They didn’t make a pact to transfer to the same school, but Johnson said “it just made the decision easier. It ended up being a good fit for both of us.”
A new home
Johnson (6-foot-4, 280 pounds) started seven of 12 games last season and had 24 tackles including 5.5 for a loss of yards, a quarterback hurry and blocked field goal attempt.
He is third on the team this season with 14 total tackles, including nine solo tackles and already a team-leading 5.5 tackles for loss. His average of 1.8 tackles for loss per game ranks second in the Sun Belt Conference and 11th nationally, and he has four quarterback hurries, including one that led to an interception.
“We came here to play more and that’s what we’re doing,” Johnson said. “Going 5-7 last year wasn’t really too exciting, however it’s part of the process of growing and building and making this a team and school where we wanted to be.”
Bell (6-1, 225) and sophomore Isaiah Likely have revitalized the tight end position for the Chants. In the three years prior to their arrival, tight ends were seldom used in the passing game, catching only five passes for 49 yards in 2017.
Bell had eight receptions for 103 yards and a touchdown last year, and has three for 29 yards and a TD this season. Likely (6-4, 225) has 20 catches for 189 yards and six touchdowns over the past two seasons, including eight for 83 yards and a TD this year.
Despite their production, the impact Johnson and Bell have had on the program is perhaps greater off the field.
They have leadership roles on a team with 66 true or redshirt freshmen and 90 players who are redshirt sophomores or younger.
Chadwell said he has asked for advice from Bell and Johnson more than a couple times when certain circumstances arise, to get their input based on their maturity and experience at Clemson.
He said they have also bought into what he’s trying to accomplish at Coastal and how he’s trying to accomplish it.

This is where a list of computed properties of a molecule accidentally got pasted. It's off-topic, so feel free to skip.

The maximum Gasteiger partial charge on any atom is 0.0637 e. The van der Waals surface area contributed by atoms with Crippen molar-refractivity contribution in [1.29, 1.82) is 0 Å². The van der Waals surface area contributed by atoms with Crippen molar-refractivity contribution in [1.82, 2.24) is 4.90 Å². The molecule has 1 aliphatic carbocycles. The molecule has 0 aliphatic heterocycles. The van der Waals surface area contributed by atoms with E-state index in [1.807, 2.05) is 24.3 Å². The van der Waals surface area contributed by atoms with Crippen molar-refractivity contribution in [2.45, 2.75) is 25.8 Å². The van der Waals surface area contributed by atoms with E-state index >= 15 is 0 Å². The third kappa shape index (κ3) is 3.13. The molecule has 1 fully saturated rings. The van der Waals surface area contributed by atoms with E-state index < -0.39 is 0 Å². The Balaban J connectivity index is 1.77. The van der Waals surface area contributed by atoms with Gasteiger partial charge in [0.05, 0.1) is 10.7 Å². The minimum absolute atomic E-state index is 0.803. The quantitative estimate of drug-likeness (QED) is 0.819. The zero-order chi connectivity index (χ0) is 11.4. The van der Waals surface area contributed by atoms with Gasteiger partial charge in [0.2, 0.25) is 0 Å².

They were instrumental in helping Chadwell stabilize the program as seven players entered the new NCAA transfer portal and left the program after he was named head coach in January and was trying to put his stamp on it.
“I’m very thankful that we have them. If we didn’t have those guys we wouldn’t be in the position we’re in right now,” Chadwell said. “One, because they’re productive, but two, I think when you take over a program like I did . . .when you’re trying to change the way things are done a little bit, those guys have been a common voice saying, ‘Hey, just trust what happens. We’ve been in programs where this is done and it will work.’
“To have that voice to get guys to be, ‘Alright, give it a chance, give it a chance,’ you can’t put a price tag on what they did to help us transition from January to through spring ball. They were a calming influence.”
Johnson and Bell each have six rings from Clemson – one for the 2016 national championship, two for bowl wins and three for ACC championships. Bell’s grandmother is keeping his until he graduates, while Johnson has them in a bank safe deposit box.
They’re trying to add a seventh at Coastal, but will leave Conway with a lot more regardless. Bell will earn a master’s degree in sport management in December, while Johnson is on pace to earn his master’s in instructional technology in May.
“You don’t want to live with regrets,” Bell said. “The biggest thing was coming here and producing for something that’s bigger than us. We’re ready to build on what we’ve been doing this year.”